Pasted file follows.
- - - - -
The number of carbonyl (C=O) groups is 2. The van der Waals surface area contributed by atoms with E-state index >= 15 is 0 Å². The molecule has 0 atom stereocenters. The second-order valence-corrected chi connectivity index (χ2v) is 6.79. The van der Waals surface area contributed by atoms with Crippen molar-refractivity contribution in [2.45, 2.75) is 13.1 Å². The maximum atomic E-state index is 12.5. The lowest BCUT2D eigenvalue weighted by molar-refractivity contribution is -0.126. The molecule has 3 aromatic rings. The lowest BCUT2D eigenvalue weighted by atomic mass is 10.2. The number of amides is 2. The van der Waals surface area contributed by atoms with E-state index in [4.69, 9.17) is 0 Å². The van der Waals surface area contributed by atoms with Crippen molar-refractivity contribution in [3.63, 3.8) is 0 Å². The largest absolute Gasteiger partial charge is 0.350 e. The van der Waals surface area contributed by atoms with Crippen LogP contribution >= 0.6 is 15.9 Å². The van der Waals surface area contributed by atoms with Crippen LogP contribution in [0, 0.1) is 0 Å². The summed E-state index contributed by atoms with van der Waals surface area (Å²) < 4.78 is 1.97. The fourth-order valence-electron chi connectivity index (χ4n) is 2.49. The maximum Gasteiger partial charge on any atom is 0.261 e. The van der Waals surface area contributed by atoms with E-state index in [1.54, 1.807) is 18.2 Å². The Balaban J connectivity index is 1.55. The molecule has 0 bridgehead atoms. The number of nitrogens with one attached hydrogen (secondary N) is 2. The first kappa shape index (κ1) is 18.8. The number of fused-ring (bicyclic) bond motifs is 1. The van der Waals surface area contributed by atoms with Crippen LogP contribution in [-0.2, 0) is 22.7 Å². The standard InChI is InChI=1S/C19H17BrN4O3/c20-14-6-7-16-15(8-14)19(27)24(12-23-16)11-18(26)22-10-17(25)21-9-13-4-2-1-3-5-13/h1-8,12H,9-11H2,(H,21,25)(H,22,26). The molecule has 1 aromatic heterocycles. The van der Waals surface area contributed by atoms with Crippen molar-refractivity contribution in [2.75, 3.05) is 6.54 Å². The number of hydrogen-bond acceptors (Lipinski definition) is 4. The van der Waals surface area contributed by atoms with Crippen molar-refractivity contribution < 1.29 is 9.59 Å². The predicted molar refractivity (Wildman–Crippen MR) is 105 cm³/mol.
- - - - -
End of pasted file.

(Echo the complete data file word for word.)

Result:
The number of carbonyl (C=O) groups is 2. The van der Waals surface area contributed by atoms with E-state index >= 15 is 0 Å². The molecule has 0 atom stereocenters. The second-order valence-corrected chi connectivity index (χ2v) is 6.79. The van der Waals surface area contributed by atoms with Crippen molar-refractivity contribution in [2.45, 2.75) is 13.1 Å². The maximum atomic E-state index is 12.5. The lowest BCUT2D eigenvalue weighted by molar-refractivity contribution is -0.126. The molecule has 3 aromatic rings. The lowest BCUT2D eigenvalue weighted by atomic mass is 10.2. The number of amides is 2. The van der Waals surface area contributed by atoms with E-state index in [4.69, 9.17) is 0 Å². The van der Waals surface area contributed by atoms with Crippen molar-refractivity contribution in [3.63, 3.8) is 0 Å². The largest absolute Gasteiger partial charge is 0.350 e. The van der Waals surface area contributed by atoms with Crippen LogP contribution >= 0.6 is 15.9 Å². The van der Waals surface area contributed by atoms with Crippen LogP contribution in [0, 0.1) is 0 Å². The summed E-state index contributed by atoms with van der Waals surface area (Å²) < 4.78 is 1.97. The fourth-order valence-electron chi connectivity index (χ4n) is 2.49. The maximum Gasteiger partial charge on any atom is 0.261 e. The van der Waals surface area contributed by atoms with E-state index in [1.54, 1.807) is 18.2 Å². The Balaban J connectivity index is 1.55. The molecule has 0 bridgehead atoms. The number of nitrogens with one attached hydrogen (secondary N) is 2. The first kappa shape index (κ1) is 18.8. The number of fused-ring (bicyclic) bond motifs is 1. The van der Waals surface area contributed by atoms with Crippen LogP contribution in [-0.2, 0) is 22.7 Å². The standard InChI is InChI=1S/C19H17BrN4O3/c20-14-6-7-16-15(8-14)19(27)24(12-23-16)11-18(26)22-10-17(25)21-9-13-4-2-1-3-5-13/h1-8,12H,9-11H2,(H,21,25)(H,22,26). The molecule has 1 aromatic heterocycles. The van der Waals surface area contributed by atoms with Crippen molar-refractivity contribution in [2.75, 3.05) is 6.54 Å². The number of hydrogen-bond acceptors (Lipinski definition) is 4. The van der Waals surface area contributed by atoms with Crippen molar-refractivity contribution < 1.29 is 9.59 Å². The predicted molar refractivity (Wildman–Crippen MR) is 105 cm³/mol.